I went through the construction I did around the inputs and found several areas for improvement in wiring "dress". The two new inputs, which are open cage type, now have the shortest possible length of cable possible, and now I am using shielded cable with the grounding shield soldered to the ground point shared by other preamp components. The open cage inputs are now insulated from the metal chassis, decreasing the possiblities of a ground loop. I have rerouted mains current and the ground terminal for the three-prong power cord at a distance from the inputs. I also found two connections that seemed to never have been soldered at manufacture (back in the 1950s), and soldered them.

The amp gained some sonic improvement and lost some hum, which is great. The offensive distortion now kicks in with the volume at about 3:00. The amp is therefore more useable at low level play, but still not satisfactory.

I added a defeat switch for the power tube negative feedback loop. This switches off connection from the OT secondary to the 6V6 cathodes, and replaces it with a combined cathode ground for the tubes -- a 200 ohm resistor in parallel with 25uF cap. The original circuit provides cathode grounding with parallel resistor and cap at the center tap of the OT secondary, as a part of the negative feedback circuit.

This defeat switch gave a noticable gain in power and more headroom before the objectionable distortion kicks in. The distortion still prevents using the amp wide open and enjoying it. I installed the switch on the panel and will keep this feature for now.

As suggested by Enzo, I have been reading up on parasitic oscillation (thanks for pointing me in this direction). In addition to careful shielding and dress of the input section, it seems like having proper grid resistors is important. Looking at the schematic for the Fender Deluxe 5E3 as well as the Harvard 5F10 (similar period amps with similar tube complement to my Webcor), it seems that a grid resistor in series with the the coupling capacitor is standard (1500 ohm). The Webcor has 470Kohm resistance between grid and ground, but only a coupling cap between the phase splitter tube plate and the 6AV6 grid. Could this be the source of my parasitic oscillation? The Webcor, of course, was not envisioned as a guitar amplifier, and its circuit might have to be adapted to solve my problem.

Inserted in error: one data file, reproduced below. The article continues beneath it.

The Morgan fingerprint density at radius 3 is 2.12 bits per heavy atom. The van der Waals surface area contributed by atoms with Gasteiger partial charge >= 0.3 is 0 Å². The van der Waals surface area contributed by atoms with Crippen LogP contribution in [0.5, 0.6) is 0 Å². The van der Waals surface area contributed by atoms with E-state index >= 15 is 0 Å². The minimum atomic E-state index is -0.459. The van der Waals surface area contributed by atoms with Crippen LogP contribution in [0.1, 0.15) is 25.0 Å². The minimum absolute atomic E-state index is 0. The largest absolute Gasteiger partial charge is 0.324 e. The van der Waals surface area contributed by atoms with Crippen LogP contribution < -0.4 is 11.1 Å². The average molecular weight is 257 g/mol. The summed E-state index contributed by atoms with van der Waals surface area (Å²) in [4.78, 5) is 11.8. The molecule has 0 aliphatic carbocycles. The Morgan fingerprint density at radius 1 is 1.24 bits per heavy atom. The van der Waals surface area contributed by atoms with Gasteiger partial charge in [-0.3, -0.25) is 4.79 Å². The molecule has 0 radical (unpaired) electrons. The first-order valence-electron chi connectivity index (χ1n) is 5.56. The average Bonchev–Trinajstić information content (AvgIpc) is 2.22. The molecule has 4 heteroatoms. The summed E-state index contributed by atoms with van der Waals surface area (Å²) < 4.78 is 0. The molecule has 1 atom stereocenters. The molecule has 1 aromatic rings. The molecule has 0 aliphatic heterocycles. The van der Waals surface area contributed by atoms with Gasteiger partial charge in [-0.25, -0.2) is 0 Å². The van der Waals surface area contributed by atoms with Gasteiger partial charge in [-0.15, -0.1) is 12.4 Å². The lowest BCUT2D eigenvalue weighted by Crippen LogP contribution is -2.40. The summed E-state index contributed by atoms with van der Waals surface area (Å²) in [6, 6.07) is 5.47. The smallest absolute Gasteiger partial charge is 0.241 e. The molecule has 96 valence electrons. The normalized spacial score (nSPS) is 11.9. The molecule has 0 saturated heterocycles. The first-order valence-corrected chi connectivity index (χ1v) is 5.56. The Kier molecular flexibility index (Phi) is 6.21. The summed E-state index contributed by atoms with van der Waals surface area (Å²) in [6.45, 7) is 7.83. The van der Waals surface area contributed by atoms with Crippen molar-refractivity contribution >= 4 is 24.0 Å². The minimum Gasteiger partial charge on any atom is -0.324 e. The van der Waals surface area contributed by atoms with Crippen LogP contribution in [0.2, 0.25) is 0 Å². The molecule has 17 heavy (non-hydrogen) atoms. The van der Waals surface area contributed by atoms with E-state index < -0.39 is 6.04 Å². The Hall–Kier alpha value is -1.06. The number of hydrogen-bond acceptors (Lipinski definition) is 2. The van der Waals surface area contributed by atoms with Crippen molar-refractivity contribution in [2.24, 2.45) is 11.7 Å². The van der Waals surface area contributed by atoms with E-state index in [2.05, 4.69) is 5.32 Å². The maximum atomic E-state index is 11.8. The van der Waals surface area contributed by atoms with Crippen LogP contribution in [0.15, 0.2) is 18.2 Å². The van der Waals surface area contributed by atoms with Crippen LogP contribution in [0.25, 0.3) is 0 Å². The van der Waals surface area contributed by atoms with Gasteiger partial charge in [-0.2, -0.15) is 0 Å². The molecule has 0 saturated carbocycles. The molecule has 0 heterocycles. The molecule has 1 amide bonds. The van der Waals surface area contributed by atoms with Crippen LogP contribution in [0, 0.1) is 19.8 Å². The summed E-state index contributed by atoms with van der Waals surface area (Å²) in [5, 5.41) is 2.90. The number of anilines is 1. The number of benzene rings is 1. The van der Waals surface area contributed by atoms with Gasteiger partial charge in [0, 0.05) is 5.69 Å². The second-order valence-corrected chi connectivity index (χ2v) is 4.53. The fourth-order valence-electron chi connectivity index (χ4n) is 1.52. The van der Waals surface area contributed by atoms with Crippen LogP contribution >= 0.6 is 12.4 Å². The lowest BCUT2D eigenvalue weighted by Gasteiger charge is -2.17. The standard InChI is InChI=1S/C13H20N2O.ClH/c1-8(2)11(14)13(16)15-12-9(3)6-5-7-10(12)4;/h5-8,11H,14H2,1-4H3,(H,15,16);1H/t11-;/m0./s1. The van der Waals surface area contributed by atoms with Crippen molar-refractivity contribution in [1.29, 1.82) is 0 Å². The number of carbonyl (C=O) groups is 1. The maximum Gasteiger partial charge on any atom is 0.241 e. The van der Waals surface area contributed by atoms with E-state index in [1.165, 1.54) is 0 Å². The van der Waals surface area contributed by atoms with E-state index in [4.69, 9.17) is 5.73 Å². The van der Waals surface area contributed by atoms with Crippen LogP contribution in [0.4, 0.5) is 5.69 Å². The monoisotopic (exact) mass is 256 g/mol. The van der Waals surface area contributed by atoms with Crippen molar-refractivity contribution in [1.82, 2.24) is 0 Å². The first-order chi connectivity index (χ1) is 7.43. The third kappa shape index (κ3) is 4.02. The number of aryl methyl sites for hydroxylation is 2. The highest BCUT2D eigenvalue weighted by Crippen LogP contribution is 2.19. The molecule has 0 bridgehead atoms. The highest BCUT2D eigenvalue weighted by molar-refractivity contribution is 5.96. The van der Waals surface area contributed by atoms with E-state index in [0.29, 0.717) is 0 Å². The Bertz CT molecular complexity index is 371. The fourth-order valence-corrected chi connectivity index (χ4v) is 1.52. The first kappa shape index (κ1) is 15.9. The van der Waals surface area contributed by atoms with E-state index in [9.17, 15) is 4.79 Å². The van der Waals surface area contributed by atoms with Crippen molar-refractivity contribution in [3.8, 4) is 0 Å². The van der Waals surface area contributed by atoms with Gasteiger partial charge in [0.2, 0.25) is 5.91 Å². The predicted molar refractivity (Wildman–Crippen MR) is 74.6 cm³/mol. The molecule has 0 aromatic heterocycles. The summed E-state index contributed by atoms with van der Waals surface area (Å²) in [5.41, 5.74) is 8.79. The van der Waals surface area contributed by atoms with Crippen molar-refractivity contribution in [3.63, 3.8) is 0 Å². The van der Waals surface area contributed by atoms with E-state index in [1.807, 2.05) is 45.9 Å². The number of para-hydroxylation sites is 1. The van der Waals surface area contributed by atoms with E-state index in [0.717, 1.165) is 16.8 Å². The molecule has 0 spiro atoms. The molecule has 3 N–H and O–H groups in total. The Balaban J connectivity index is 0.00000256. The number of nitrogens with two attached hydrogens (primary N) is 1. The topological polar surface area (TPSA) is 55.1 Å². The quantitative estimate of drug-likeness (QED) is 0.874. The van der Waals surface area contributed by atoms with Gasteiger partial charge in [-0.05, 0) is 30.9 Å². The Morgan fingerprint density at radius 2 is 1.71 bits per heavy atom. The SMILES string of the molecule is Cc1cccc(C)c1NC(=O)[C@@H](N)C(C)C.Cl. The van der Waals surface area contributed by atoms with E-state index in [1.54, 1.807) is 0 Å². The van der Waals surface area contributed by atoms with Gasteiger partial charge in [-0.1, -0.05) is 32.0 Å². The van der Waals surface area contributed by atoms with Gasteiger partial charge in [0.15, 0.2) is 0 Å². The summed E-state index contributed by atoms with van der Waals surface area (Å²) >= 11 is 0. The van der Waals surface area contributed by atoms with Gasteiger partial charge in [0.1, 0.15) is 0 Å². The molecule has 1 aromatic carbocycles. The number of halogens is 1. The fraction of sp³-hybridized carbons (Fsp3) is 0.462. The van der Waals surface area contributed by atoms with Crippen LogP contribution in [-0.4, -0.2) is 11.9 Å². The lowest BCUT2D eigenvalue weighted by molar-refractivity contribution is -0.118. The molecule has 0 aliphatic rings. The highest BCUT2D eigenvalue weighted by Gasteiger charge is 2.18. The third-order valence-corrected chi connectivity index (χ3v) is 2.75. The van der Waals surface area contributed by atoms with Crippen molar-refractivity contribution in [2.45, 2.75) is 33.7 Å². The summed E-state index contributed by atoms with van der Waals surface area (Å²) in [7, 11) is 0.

So, with the above changes, here are some scope views. I have to believe that the clues are all here, and that someone out there will recognize them. Now, with a 100 Hz sine wave and the volume at 3:00, here is the distortion seen previously:

Attachment 242757

It shows a nice symmetrical soft clipping pattern (sounds so nice) with a wicked sharp brief downward spike just as the waveform passes the isoelectric point. This does not repeat on the downward limb of the wave, only on the upstroke. Its downward deflection is much greater in amplitude than the clipped sine wave itself. What allows that high negative voltage to get through?

Now, switching off the negative feedback to the 6V6s, and changing nothing else, we see that we have gained headroom against the wicked downstroke, which is now much smaller:

Attachment 242758

There are two new spikes appearing however. These are just after the crest and trough of each wave, and are also sharp spikes in the opposite direction of the prevailing voltage change. Possibly the negative feedback is successful at supressing them. I am not clear on what creates such sharp spikes, however.